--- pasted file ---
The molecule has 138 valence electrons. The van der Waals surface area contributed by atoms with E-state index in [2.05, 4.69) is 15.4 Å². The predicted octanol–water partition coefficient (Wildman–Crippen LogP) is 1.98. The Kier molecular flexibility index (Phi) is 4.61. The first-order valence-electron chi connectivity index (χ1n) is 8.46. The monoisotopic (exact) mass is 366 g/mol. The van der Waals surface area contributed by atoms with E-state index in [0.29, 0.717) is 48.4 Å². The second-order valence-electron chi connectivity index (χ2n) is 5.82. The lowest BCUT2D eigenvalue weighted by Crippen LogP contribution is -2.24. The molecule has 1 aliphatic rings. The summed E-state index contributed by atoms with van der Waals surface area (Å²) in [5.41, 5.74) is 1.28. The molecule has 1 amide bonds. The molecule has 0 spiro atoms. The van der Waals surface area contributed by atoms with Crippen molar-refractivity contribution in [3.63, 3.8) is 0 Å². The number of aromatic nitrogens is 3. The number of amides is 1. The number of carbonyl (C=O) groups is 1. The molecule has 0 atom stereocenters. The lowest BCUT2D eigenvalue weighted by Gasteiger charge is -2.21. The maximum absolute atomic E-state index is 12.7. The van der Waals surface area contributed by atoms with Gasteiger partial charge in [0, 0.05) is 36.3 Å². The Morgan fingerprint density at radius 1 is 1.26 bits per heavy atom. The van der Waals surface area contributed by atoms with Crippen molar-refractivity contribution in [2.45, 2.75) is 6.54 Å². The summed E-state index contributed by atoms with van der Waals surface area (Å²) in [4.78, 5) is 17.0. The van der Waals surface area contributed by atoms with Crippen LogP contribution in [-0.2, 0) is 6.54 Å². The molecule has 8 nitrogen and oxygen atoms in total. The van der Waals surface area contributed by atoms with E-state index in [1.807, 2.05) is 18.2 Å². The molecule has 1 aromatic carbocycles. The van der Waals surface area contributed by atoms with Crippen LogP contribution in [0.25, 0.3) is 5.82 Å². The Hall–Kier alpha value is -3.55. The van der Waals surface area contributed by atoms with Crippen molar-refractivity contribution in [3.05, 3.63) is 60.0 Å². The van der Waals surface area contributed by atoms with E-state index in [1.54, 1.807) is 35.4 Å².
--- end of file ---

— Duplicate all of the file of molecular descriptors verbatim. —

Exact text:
The molecule has 138 valence electrons. The van der Waals surface area contributed by atoms with E-state index in [2.05, 4.69) is 15.4 Å². The predicted octanol–water partition coefficient (Wildman–Crippen LogP) is 1.98. The Kier molecular flexibility index (Phi) is 4.61. The first-order valence-electron chi connectivity index (χ1n) is 8.46. The monoisotopic (exact) mass is 366 g/mol. The van der Waals surface area contributed by atoms with E-state index in [0.29, 0.717) is 48.4 Å². The second-order valence-electron chi connectivity index (χ2n) is 5.82. The lowest BCUT2D eigenvalue weighted by Crippen LogP contribution is -2.24. The molecule has 1 aliphatic rings. The summed E-state index contributed by atoms with van der Waals surface area (Å²) in [5.41, 5.74) is 1.28. The molecule has 1 amide bonds. The molecule has 0 spiro atoms. The van der Waals surface area contributed by atoms with Crippen molar-refractivity contribution in [3.63, 3.8) is 0 Å². The number of aromatic nitrogens is 3. The number of amides is 1. The number of carbonyl (C=O) groups is 1. The molecule has 0 atom stereocenters. The lowest BCUT2D eigenvalue weighted by Gasteiger charge is -2.21. The maximum absolute atomic E-state index is 12.7. The van der Waals surface area contributed by atoms with Gasteiger partial charge in [0, 0.05) is 36.3 Å². The Morgan fingerprint density at radius 1 is 1.26 bits per heavy atom. The van der Waals surface area contributed by atoms with Crippen molar-refractivity contribution in [2.45, 2.75) is 6.54 Å². The summed E-state index contributed by atoms with van der Waals surface area (Å²) in [4.78, 5) is 17.0. The van der Waals surface area contributed by atoms with Crippen LogP contribution in [-0.2, 0) is 6.54 Å². The molecule has 8 nitrogen and oxygen atoms in total. The van der Waals surface area contributed by atoms with E-state index in [1.807, 2.05) is 18.2 Å². The molecule has 1 aromatic carbocycles. The van der Waals surface area contributed by atoms with Crippen LogP contribution in [0.25, 0.3) is 5.82 Å². The Hall–Kier alpha value is -3.55. The van der Waals surface area contributed by atoms with Crippen molar-refractivity contribution in [3.05, 3.63) is 60.0 Å². The van der Waals surface area contributed by atoms with E-state index in [1.54, 1.807) is 35.4 Å².